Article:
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Overwhelmed, Yet Excited for Goblins vs. Gnomes

By Michael Bitton on December 03, 2014 | Columns | Comments

Overwhelmed, Yet Excited for Goblins vs. Gnomes

I’ve been playing Hearthstone on-and-off for about a year now and aside from the effects of the launch of Naxxramas, the meta has largely remained the same since the digital TCG went live. Decks have been tweaked, sure, but there hasn’t been anything to cause a massive sea change in the way people play Hearthstone. I say I’ve played on-and-off because that stagnation has made the game a bit boring for me as of late. The 30 new cards and content added with the game’s first adventure mode, Curse of Naxxramas, pulled me back in for a bit, but it just wasn’t enough.

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I’ve been awaiting the game’s first real expansion pack, Goblins vs. Gnome, which is set to add over 100 new cards to Hearthstone, with a sense of simultaneous dread and excitement. You see, Hearthstone is my first digital TCG, so I’ve never actually experienced for myself how these games can change massively over time with the addition of hundreds of new cards all making their way into the game at once. I’m pretty decent at Hearthstone, but I have no idea if that’s because I have a knack for the game or because it’s become easier to predict what players can do due to the stable metagame. Will I be able to adapt once Blizzard launches Goblins vs. Gnomes next week? I’m not sure. I’ve already felt overwhelmed by all the new cards that have been steadily revealed since the expansion was announced at BlizzCon, but I also can’t help but be excited for all the new possibilities.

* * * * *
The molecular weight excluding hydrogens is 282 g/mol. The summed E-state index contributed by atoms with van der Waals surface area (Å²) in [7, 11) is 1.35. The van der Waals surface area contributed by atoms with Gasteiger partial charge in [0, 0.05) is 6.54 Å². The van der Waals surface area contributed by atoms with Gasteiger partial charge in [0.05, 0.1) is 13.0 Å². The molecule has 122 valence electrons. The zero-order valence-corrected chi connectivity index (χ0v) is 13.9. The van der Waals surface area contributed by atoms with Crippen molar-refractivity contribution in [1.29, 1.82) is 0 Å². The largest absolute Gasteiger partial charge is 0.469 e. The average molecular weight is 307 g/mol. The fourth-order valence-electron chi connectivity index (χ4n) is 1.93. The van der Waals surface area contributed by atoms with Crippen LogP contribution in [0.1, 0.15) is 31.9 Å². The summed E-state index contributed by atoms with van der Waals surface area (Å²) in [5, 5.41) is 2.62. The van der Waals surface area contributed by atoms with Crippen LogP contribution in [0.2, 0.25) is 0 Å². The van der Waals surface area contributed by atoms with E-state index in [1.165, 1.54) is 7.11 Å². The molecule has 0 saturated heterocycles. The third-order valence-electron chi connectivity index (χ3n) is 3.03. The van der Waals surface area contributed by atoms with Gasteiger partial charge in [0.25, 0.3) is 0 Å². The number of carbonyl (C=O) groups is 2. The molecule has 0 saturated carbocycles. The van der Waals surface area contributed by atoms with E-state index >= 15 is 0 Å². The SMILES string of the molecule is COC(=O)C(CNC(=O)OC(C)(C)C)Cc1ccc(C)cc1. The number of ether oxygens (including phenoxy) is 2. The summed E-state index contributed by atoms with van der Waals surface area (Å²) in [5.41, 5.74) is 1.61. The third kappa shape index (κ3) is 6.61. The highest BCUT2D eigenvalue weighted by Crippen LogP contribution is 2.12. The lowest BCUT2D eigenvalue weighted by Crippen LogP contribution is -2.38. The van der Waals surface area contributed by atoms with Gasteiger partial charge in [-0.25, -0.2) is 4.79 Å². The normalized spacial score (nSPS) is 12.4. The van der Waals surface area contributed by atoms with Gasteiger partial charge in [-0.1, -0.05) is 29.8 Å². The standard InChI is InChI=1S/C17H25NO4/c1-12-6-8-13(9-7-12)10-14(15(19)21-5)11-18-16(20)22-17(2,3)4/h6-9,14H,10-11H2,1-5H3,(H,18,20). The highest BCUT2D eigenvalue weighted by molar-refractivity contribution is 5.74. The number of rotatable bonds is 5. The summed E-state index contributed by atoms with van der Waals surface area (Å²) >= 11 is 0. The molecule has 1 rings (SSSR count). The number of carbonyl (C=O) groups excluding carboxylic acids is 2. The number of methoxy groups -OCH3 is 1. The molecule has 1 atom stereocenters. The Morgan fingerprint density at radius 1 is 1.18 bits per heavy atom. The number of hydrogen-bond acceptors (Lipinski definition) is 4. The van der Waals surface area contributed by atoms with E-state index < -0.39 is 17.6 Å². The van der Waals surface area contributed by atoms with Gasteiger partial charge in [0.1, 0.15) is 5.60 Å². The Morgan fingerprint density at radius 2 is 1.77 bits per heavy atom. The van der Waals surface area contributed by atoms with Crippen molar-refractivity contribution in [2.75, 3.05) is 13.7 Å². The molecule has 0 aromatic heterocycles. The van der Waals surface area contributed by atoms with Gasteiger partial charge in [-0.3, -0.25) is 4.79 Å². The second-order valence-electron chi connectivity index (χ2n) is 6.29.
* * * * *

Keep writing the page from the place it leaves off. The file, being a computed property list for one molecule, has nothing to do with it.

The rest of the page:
With all the cards now revealed, there are two things I noticed in the set that I’m really hoping will work out once the expansion goes live: some snazzy new pirate themed cards (including one that goes great with my mainstay Rogue) and an emphasis on demon cards for Warlock.

I mainly play midrange/tempo Rogue (can’t stand the low interaction of Miracle), but I’ve tried numerous times to make pirate Rogue work to no avail. The available cards just aren’t strong enough. However, with cards like One-Eyed Cheat and Ship’s Cannon, I may be able to make it work.

Warlocks have enjoyed a lot of play in the meta, but not with the cards you’d expect. The prevalent decks are Handlock, which focuses on the use of giants, and Zoo, which is a myriad of random low cost cards that can be played aggressively. Demons, which you’d expect Warlocks to make great use of, aren’t really the strength of the class. Being unable to make demon Warlock really work has been even more frustrating than the disappointing state of pirate cards for me.

Naxxramas led to decks that make use of more of the Warlock’s demon cards, but I wouldn’t go so far as to say players can focus on these cards enough to make a truly viable demon deck. Again, this may change with Goblins vs. Gnomes, since Blizzard will be adding quite a few awesome demon cards, such as Floating Watcher, Imp-plosion, Mistress of Pain, Demonheart, and my personal favorite, Mal’Ganis.  I’m even more excited to try these cards out than I am for the possibilities of pirate Rogue. Seriously, Mal’Ganis is insane. Why does Warlock get all the cool Legendary cards?